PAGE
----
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Eggplant – and Grow Bags – A Great Combination

I had the great fun of growing eggplant for the first time this year.  It’s not that I haven’t tried to grow it at various times over my 33 years of gardening, but flea beetles have always eaten the small seedlings before they had a chance to get started.

They’ve seemed to love eggplant even better than radishes which a lot of folks use as a trap crop for flea beetles between their eggplant seedlings.

Eggplant was never one of my “have-to-have” crops like onions, tomatoes, lettuce, potatoes etc.  If the seedlings didn’t make it (which they didn’t) I just moved on with what was necessary and forgot about the eggplant.

A Way to Beat the Flea Beetles

A friend who has also experienced this same problem found a way to beat the flea beetles. This year he potted up a plant or two of eggplant and put the pots out on his deck. (It’s raised about a foot off the ground.)  It did the job.  No flea beetles. He had eggplant on the plants  just about the time he told me what he had done.

Immediately I wanted to try it — but with a slightly differently approach since I don’t have a deck.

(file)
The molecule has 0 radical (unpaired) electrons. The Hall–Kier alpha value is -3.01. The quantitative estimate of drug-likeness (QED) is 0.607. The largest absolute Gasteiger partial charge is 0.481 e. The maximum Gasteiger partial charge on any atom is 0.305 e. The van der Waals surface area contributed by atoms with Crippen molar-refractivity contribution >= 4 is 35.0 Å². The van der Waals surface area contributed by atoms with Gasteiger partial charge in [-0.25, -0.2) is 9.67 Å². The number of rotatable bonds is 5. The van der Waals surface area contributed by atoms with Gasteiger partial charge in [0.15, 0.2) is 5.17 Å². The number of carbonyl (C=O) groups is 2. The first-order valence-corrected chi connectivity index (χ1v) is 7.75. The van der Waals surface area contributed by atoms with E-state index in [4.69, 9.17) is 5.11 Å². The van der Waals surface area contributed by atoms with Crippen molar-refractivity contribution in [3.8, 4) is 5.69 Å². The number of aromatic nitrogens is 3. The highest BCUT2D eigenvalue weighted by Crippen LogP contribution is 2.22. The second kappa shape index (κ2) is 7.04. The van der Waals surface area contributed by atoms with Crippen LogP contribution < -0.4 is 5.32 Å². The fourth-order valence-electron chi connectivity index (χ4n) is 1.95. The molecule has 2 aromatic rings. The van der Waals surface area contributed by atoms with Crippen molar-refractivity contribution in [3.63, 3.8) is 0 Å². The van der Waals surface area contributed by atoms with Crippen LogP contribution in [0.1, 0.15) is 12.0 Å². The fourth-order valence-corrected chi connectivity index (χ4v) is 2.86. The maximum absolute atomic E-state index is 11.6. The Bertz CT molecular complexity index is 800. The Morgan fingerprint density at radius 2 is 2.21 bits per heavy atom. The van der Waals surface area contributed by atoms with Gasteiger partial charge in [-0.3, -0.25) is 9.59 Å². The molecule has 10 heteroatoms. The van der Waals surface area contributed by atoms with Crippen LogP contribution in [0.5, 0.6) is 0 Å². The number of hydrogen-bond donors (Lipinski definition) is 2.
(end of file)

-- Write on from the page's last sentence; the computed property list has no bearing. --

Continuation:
Grow Bags – Much better than Pots

I had heard about grow bags.  Grow bags (sometimes called smart bags) are modern versions of a concept that goes back to ancient Egypt and Greece.  In order to be successful you want the really good grow bags made from a two layer special fabric that is breathable and allows for good drainage.  The roots won’t circle like they do in a pot or planter.  They grow all the way to the edge of the grow bag and then are “air pruned”.  When that happens – the roots branch making a more extensive root system.  That’s a key in growing better plants.

Unlike a pot, a good grow bag releases up to 30 degrees more heat than traditional plastic.  Since the container stays cooler the roots can grow in hotter temperatures as well as keeping microorganism life alive and working inside the grow bag.

These good ones are said to last 3 to 5 years.